August 4, 2014 Broadcast

The Gifts of the Spirit

A Message by R.C. Sproul

Scripture describes the church as a body made up of many parts with various roles and functions. But have you ever stopped to ask how the many parts are assigned? The answer has to do with the gifts of the Holy Spirit, as Dr. R.C. Sproul explains in this lesson.

From the series: Foundations: An Overview of Systematic Theology

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Further Study On This Topic

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    Many Gifts, One Body

  2. devotional

    Gift-giver and Protector

  3. article

    Spirit of Light

Many Gifts, One Body

Burk Parsons

A few years ago I was given a month-long sabbatical to study in Wittenberg, Germany, the birthplace of the Protestant Reformation. While in Wittenberg, I stayed at the Evangelical Preacher’s Seminary, which shared the same courtyard as Martin Luther’s home. From my room on the third floor, I overlooked the dining room and kitchen of Luther’s sixteenth-century house. I recall that on many occasions in the late evening after a traditional German meal, I would open my window to the courtyard and look at the walkway below that led to Luther’s house. I considered the floral surroundings that adorned the windows and the trees that cast evening shadows on the old stone facade of the five-hundred year old house that was being renovated at the time.

One evening, I remember looking at the scaffolding that had been erected on the exterior of the house. Standing several stories high, the scaffolding consisted of hundreds of connecting braces and joints. Each brace was attached to a corresponding brace with a nut and bolt. As one giant assembly, the scaffolding supported dozens of masons, brick workers, and painters. Yet, if just one bolt were to have slipped out of place and if one brace were to have come loose, the entire structure could have tumbled to the ground.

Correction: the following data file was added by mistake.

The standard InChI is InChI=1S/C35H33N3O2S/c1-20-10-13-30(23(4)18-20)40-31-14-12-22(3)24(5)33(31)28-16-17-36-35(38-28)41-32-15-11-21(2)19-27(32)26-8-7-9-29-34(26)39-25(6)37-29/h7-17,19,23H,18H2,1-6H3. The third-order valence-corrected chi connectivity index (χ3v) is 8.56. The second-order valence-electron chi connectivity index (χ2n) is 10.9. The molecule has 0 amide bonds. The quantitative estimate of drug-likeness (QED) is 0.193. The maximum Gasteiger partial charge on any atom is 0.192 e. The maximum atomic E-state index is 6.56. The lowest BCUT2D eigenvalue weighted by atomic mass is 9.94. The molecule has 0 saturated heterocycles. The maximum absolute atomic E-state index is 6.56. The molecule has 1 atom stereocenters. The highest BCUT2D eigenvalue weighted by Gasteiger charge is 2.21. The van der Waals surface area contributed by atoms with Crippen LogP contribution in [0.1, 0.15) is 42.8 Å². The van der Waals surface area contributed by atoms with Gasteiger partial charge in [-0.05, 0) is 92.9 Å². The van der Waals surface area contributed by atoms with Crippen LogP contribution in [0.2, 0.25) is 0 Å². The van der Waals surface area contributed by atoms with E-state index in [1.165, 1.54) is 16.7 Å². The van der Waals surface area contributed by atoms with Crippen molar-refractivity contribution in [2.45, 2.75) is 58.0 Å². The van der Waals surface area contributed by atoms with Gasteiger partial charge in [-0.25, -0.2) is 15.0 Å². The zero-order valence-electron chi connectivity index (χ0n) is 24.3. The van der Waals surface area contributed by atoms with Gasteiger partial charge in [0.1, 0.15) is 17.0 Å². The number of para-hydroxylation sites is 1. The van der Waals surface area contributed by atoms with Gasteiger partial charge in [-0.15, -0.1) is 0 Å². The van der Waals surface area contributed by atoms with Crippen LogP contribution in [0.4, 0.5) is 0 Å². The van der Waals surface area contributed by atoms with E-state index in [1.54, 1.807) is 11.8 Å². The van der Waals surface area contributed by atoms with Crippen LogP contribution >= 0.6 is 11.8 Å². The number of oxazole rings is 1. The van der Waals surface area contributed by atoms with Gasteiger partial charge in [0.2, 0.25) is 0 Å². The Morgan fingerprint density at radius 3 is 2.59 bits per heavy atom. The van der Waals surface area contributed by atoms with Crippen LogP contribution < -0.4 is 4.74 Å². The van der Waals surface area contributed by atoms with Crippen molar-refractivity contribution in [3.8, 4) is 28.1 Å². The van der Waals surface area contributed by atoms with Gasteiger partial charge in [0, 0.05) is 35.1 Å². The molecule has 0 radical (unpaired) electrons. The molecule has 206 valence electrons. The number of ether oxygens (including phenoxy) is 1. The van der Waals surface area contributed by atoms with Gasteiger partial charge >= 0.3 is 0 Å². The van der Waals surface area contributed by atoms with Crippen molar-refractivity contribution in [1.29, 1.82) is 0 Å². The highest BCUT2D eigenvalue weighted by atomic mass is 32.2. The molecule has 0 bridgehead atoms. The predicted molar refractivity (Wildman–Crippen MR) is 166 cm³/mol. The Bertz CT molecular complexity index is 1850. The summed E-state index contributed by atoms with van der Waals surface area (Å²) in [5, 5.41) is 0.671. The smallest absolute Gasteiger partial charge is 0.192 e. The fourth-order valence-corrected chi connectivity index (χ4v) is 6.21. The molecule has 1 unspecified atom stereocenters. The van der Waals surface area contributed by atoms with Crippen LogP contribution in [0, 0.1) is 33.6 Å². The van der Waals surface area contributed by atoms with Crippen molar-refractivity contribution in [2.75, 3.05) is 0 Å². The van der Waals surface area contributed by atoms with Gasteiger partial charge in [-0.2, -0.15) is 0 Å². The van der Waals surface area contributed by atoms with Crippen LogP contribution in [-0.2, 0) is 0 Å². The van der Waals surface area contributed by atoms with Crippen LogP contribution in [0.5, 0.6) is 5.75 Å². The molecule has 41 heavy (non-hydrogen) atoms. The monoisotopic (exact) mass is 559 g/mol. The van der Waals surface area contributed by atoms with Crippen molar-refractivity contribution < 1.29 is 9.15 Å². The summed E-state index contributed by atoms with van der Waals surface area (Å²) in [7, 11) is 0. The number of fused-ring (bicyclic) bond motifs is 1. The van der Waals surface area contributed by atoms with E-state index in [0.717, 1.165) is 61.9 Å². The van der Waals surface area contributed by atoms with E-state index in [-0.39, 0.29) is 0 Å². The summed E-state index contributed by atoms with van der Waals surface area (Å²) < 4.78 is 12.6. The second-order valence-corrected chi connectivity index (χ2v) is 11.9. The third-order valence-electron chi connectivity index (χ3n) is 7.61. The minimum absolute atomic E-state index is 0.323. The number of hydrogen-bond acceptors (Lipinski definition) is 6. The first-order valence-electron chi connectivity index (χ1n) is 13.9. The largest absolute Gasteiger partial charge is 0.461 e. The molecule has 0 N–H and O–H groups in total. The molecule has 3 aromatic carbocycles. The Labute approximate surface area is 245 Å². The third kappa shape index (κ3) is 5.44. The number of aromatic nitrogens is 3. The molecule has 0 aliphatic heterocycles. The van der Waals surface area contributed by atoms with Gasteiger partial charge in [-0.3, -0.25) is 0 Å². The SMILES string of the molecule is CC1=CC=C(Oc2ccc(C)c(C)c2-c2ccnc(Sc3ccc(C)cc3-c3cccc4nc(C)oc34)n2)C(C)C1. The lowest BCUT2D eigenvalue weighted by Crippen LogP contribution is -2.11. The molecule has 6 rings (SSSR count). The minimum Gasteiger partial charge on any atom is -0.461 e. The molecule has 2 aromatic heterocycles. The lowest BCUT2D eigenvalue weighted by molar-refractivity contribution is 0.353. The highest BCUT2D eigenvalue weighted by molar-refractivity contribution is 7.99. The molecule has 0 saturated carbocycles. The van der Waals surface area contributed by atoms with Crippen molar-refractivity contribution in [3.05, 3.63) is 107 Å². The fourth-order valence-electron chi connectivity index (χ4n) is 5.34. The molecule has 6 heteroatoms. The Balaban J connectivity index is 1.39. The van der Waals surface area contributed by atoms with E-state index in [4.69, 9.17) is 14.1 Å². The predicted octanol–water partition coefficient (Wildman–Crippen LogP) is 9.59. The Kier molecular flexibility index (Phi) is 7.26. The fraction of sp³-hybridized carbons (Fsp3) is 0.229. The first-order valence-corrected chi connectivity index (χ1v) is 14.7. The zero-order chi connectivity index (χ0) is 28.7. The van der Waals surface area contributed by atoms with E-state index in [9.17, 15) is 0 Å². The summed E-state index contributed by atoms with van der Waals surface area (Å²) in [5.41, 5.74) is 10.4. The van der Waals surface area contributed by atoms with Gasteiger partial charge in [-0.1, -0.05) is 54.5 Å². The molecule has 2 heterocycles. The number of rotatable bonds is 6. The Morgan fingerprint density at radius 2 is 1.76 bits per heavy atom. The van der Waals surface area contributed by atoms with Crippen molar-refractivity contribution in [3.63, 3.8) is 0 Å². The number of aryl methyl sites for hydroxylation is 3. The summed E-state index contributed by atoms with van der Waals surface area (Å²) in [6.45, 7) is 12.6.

In the first epistle to the Corinthians, the apostle Paul reminded the church at Corinth that the body of Christ does not consist of one member but of many members. He writes, “If the foot should say, ‘Because I am not a hand, I do not belong to the body,’ that would not make it any less a part of the body. And if the ear should say, ‘Because I am not an eye, I do not belong to the body,’ that would not make it any less a part of the body. … But as it is, God arranged the members in the body, each one of them, as he chose. If all were a single member, where would the body be? As it is, there are many parts, yet one body. The eye cannot say to the hand, ‘I have no need of you,’ nor again the head to the feet, ‘I have no need of you.’ On the contrary, the parts of the body that seem to be weaker are indispensable … .”

The apostle’s point is clear. Just as each and every bolt is necessary to the stability of an entire structure of scaffolding, so is each member of the church necessary to the proper function of the body of Christ. Even though there are members of the body that may seem to be less important, each one is absolutely vital for the well-being of the entire body.

Too often, however, the body becomes fragmented, and certain members of the body are cast aside and put out of commission. They are told that they are not vital to the proper functioning of the body of Christ. They are made to feel worthless, and to a large degree, they never attempt to become a functioning part of the body. They simply enter through the church doors on Sunday mornings and then promptly exit after the service, not to be seen again until the next week.

For all intents and purposes, they do not consider themselves vital members of a living organism; rather, they see themselves as mere observers of a great play with star performers. What they do not know, however, is that the author and producer of the grand production has cast them in starring roles as well.